Two experts in air quality testified before U.S. District Judge Edward Chen in the latest round of litigation over the city of Sausalito’s attempt to close the homeless encampment at Dunphy Park and move the campers to Marinship Park.

Dunphy Park contains 160,000 square feet of recreational space adjoining Richardson Bay in Sausalito. The encampment is located primarily on Humboldt Avenue, east of the park, just north of 300 Locust St.

Marinship Park is located about a half a mile away, close to the water but not on the shoreline. A “boat crushing” operation — where derelict boats are destroyed — is located adjacent to the area where the homeless would be camping.

On March 1, after a homeless advocacy organization and others sued the city, the judge issued a preliminary injunction blocking the city from relocating the unhoused campers to Marinship Park, in part because of concern about air contamination from the boat crushing operation.

However, when the injunction was entered the judge said the city could come back to court if it were able to show the Marinship Park destination was safe.

The city took the court up on that invitation, and on April 9 filed a motion to modify the injunction.

At the hearing, Monte Deignan, an environmental consultant engaged by the city, testified concerning air quality tests he conducted at the park on March 11.

Deignan performed the testing over a couple hour period while a fiberglass boat was being crushed in the boatyard. He placed sensors at two locations within the park to collect and measure any fibers released into the air.

According to Deignan, his testing showed concentrations of airborne fiberglass well below levels considered dangerous.

Air quality test disputed

Anthony Prince, counsel for the plaintiffs, challenged the reliability of the testing on grounds that it was done under conditions not fairly representative of conditions in the park at other times.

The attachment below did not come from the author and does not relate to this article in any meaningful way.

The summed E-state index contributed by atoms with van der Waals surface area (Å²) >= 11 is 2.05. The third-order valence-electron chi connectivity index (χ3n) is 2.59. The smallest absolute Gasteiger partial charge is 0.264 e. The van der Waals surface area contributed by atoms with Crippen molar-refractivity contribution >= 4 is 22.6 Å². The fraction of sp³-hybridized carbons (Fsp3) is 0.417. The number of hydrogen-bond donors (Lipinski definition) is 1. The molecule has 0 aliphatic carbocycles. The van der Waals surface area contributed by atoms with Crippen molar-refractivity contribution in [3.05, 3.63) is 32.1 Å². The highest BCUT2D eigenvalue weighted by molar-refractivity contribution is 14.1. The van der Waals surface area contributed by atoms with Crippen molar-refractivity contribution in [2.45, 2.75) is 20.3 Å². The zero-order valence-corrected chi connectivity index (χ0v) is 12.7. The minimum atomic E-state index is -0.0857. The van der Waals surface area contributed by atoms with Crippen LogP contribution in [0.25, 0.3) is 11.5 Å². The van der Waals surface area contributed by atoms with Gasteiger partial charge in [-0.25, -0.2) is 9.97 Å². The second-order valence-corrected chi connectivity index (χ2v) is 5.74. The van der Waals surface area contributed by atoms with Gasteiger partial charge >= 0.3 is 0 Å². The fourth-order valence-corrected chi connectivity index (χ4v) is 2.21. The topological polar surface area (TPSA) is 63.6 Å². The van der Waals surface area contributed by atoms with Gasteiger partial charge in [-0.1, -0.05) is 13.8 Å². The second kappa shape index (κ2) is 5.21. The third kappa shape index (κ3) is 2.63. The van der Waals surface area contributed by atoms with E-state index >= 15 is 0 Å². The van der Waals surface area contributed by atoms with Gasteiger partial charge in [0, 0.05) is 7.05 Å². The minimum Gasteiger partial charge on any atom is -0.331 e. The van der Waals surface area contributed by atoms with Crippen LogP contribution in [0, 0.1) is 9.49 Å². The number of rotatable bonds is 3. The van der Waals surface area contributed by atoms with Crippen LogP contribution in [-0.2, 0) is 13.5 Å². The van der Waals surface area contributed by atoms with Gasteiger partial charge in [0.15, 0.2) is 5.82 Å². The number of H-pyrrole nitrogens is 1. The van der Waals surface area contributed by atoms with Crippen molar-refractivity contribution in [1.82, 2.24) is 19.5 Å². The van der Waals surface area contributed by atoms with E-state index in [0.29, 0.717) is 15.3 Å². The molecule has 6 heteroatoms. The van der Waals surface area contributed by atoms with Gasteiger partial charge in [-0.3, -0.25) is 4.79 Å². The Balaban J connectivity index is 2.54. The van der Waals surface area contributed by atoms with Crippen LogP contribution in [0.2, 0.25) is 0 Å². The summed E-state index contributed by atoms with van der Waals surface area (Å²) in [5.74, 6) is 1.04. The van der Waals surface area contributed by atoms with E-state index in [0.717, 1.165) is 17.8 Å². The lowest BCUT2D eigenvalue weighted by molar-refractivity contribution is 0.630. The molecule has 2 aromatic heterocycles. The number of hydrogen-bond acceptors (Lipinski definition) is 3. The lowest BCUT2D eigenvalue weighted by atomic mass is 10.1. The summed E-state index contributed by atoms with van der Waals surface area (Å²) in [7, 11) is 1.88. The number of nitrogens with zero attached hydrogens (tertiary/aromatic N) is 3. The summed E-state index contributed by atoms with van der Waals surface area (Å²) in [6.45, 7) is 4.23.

Among the key issues was the humidity in the air during the time of measurement. Humid air arguably limits dispersal of airborne fibers.

Prince brought out that there had been a passing storm earlier that day and there was standing water in the park before the testing.

Prince’s expert, Robin Ray, criticized Deignan’s testing protocol. She thought the direction and height of the sensors used to collect fibers was inadequate. Most important, in her opinion, was the fact that there were damp conditions at the site and that made testing at that time inappropriate.

Alex Merritt, counsel for the city, challenged Ray’s credentials, pointing out that her primary work experience is in a lab not in the field. He also pointed out that Ray’s testimony was only criticism of Deignan’s work. She did not herself perform any testing at the site.

Judge Chen actively participated in questioning of the witnesses and at the close of the hearing took the matter under advisement.

Joe Dworetzky is a second career journalist. He practiced law in Philadelphia for more than 35 years, representing private and governmental clients in commercial litigation and insolvency proceedings. Joe served as City Solicitor for the City of Philadelphia under Mayor Ed Rendell and from 2009 to 2013 was one of five members of the Philadelphia School Reform Commission with responsibility for managing the city’s 250 public schools. He moved to San Francisco in 2011 and began writing fiction and pursuing a lifelong interest in editorial cartooning. Joe earned a Master’s in Journalism from Stanford University in 2020. He covers Legal Affairs and writes long form Investigative stories. His occasional cartooning can be seen in Bay Area Sketchbook. Joe encourages readers to email him story ideas and leads at [email protected].